ADVrider

Go Back   ADVrider > Bikes > Road warriors
User Name
Password
Register Inmates Photos Site Rules Search Today's Posts Mark Forums Read

Reply
 
Thread Tools Search this Thread Display Modes
Old 09-30-2012, 12:24 PM   #1
Royal Tiger OP
Pz VI B, Sd Kfz 182
 
Royal Tiger's Avatar
 
Joined: Sep 2006
Location: Lehigh Valley, PA
Oddometer: 1,380
Comparing my 2004 Ducati ST3 to my new (to me) 2005 BMW R1200ST

I recently sold my 2004 Ducati ST3 and traded my 2003 aprilia RSV 1000R on a 2005 BMW R1200ST. This is a run down of my impressions so far between the Duc and the BMW.

The Bikes:
2004 Ducati ST3
2005 BMW R1200ST

Fit & Finish:
I would call this close to a tie, with a slight edge going to the BMW. Both bikes are very well put together with no wide panel gaps or squeaks & rattles.

Comfort & Ergos:
This one goes to the BMW. The stock Ducati seat wasn't bad, but the BMW seat is a lot more comfortable, and I prefer the 2 piece design over the huge banana style Duc seat. The BMW has the High/Low riders seat and I have it in the High position. Very cool feature. The faux carbon fiber material on the BMW seat feels thicker and of a better material then the one on the Duc. I can't say if the BMW seat is the stock one as I bought it used and am still learning about it, but I would assume it is as the bike is just about completely stock. As far as riding position, the BMW is slightly more upright while still being sporty. The BMW places less weight on your wrists and has more leg room. I'm just under 6' 2" and am mostly arms and legs (34-35" inseam). I could flat foot my KLR650 and swing a leg over without mounting the pegs first. I definitely prefer riding the BMW so far. The wife has ridden on both and prefers the BMW hands down for comfort.

Luggage:
The BMW came with genuine BMW side bags and top case. I had to buy the brackets and side bags for the Ducati when I got. Absolutely NOT the Ducati's fault. The BMW bags are bigger and A LOT easier to use. You can close and secure them without locking them so if you want access, just push the button. Big time plus! Mounting and dismounting are easier on the BMW as well. The Ducati didn't have a top case so no direct comparison, but the one on the BMW is superb in every way. The guy I bought my ST3 from had another ST3 with the matching top case and it wasn't as nice as the one on the BMW.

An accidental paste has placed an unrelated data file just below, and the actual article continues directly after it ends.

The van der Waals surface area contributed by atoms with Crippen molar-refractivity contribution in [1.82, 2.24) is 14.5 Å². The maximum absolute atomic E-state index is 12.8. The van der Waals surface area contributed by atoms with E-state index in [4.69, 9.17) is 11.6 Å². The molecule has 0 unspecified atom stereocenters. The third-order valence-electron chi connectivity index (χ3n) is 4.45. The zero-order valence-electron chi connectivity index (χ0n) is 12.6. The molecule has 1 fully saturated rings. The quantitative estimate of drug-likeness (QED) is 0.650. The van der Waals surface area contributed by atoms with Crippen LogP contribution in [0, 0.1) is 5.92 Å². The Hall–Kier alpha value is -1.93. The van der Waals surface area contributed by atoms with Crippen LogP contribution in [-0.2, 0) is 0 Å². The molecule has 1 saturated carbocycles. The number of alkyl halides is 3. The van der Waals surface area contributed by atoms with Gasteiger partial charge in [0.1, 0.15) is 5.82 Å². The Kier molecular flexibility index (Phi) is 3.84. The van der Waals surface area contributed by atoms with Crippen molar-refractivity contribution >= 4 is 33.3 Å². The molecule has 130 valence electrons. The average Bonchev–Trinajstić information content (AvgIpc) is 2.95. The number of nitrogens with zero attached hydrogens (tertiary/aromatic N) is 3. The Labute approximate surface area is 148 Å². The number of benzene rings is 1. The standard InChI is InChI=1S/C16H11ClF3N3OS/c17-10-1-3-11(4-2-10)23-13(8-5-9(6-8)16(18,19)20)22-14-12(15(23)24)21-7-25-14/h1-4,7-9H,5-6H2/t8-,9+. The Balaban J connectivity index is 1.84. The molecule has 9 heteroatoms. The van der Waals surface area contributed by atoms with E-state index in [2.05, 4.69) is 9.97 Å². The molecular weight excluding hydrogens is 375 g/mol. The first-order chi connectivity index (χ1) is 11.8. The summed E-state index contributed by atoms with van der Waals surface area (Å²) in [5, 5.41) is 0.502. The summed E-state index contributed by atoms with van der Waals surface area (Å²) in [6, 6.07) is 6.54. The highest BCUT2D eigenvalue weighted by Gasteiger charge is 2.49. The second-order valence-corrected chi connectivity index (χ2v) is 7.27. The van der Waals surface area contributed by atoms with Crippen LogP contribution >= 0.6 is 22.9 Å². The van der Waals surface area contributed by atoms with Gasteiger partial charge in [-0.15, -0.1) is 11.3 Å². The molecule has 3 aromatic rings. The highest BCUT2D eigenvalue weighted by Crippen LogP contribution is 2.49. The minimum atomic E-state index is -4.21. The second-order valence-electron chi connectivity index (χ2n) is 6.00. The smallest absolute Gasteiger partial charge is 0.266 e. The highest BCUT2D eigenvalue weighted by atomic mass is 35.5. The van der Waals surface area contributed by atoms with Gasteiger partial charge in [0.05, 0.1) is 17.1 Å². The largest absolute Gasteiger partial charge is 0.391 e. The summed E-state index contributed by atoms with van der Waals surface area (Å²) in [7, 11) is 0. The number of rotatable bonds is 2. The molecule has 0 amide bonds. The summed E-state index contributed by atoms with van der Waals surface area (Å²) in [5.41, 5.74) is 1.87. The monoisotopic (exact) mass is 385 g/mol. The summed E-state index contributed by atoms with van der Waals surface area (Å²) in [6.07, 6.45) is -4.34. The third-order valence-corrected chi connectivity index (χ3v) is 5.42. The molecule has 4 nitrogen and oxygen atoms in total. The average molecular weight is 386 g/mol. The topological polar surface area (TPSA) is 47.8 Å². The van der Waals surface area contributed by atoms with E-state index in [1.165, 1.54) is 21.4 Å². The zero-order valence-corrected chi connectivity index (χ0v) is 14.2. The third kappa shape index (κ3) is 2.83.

Lighting:
The Ducati had great stock lighting. I found it easy to ride at night compared to some previous motorcycles I owned. I did have an issue with it's 2 headlight setup with one high and one low with no option to have both on. It always looked like one was burned out. I see just about every new Japanese bike has this layout now, and to me it's annoying. Everyone picks on the "tombstone" headlight on the R1200ST but DAMN this thing kicks ass for night time riding! Both lights illuminate on high, and even with stock bulbs it's BRIGHT! Both bikes had front turn signals integrated into the front fairings with amber bulbs under clear glass. For rear lights, both stock tail/brake lights are sufficiently bright and easy to see. The Ducati had amber rear turn signals on goofy stalks that looked out of place with the side bags removed. The BMW has clear rear turns with amber bulbs on mini stalks that are nicely styled into the rear of the bike that look fine with or without bags in place.

Performance/motor:
Ducati - 992cc L-Twin, 102hp @ 8750rpm, 68.6 lb-ft @ 7250rpm
BMW - 1170cc Boxer Twin, 110hp @ 7250rpm, 84.8lb-ft @ 6000rpm